Last updated on April 6, 2021
If you’re from the United States or other areas of the world where CBD is legal, you may be wondering what the regulations look like when it comes to the substance in Europe. The good news is that most of Europe is currently CBD-friendly. The bad news however is that you probably shouldn’t travel there with CBD on your person.
Here’s everything you need to know about CBD laws in Europe.
The Origins of CBD
As you are probably aware, CBD stands for cannabidiol, and it is a substance found in different strains of the cannabis plant. This has firmly associated CBD with marijuana culture in the mind of the public, but the different strains of cannabis plants can offer more than just entertainment for stoners.
This class of plants has dozens of other applications, from uses in the textile industry to medical applications. Cannabis can even be used as an ingredient in brew making, which is one of the reasons why CBD beers are now entering the market.
The versatility of cannabis is the reason why hemp was made legal in the US by the 2018 Farm Bill. In the US, “hemp” is the legal term used to describe any strain of cannabis containing less than 0.3% of THC, which means it can’t be used for recreational purposes.
Why is this relevant? Because if you are thinking of traveling to Europe with CBD, you should know that the EU was far ahead of the curve when it comes to legalizing hemp.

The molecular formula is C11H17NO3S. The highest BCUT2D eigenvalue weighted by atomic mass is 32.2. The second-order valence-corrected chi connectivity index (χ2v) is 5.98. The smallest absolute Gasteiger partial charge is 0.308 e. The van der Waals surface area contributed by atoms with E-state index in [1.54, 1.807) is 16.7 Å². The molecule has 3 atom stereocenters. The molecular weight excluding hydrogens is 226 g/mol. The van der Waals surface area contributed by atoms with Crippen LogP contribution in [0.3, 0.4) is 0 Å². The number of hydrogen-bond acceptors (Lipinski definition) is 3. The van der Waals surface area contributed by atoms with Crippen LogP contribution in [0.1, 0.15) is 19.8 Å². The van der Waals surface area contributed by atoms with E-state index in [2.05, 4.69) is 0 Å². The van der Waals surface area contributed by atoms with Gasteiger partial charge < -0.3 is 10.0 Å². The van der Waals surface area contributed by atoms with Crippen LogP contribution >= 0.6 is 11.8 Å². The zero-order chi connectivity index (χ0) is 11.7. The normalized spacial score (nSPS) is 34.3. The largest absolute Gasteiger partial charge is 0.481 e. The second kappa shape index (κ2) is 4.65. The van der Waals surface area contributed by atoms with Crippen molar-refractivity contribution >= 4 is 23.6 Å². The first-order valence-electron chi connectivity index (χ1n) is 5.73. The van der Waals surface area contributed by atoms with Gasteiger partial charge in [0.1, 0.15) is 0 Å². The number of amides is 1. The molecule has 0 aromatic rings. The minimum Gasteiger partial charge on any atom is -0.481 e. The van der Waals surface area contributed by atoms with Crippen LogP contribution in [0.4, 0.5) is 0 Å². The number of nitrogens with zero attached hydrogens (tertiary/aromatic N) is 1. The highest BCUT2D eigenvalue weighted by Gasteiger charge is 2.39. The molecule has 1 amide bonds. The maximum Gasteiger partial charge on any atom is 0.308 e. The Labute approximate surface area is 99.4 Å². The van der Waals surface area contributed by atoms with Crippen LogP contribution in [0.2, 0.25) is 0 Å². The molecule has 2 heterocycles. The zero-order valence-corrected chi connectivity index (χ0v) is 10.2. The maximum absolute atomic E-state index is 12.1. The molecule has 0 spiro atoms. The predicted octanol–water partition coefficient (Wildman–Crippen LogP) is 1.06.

Hemp and CBD in Europe
The EU parliament decided to make hemp legal back in 2013. It has since been legal to grow and trade both hemp and its byproducts among EU member nations. Most commercially available CBD today is extracted from hemp, but back in 2013, the main purpose of legalizing hemp was to fuel the textile industries in different EU member nations.
Speaking of the nations, it should be noted that countries are not forced to adhere to the EU’s decisions when it comes to hemp. Countries like Sweden, for example, only legalized hemp years after the EU parliament did. In the Netherlands, consumers can still import hemp byproducts and hemp itself, but making CBD within the borders of the country is still technically illegal.
So that’s your first obstacle when it comes to visiting Europe carrying CBD. Most nations allow for the substance to be used, but not all of them. In Norway, only people who have a prescription can buy or carry the substance. Belarus has made CBD outright illegal.
The second barrier is the incompatibility between laws in Europe and those in the rest of the world. Remember how we mentioned that the US allows for a 0.3% THC content in hemp and its byproducts? Well, in the EU that limit is 0.2%. This means that any CBD product brought over from the US may be illegal under EU laws unless you buy from a manufacturer who sells THC-free products like Cibdol does.
In a Nutshell
At the end of the day, when it comes to CBD in Europe, you are better off not having it on your person during your travels.
Eliminate the risk and simply buy CBD from local stores when you arrive, as that is both safer, more convenient and potentially cheaper anyway.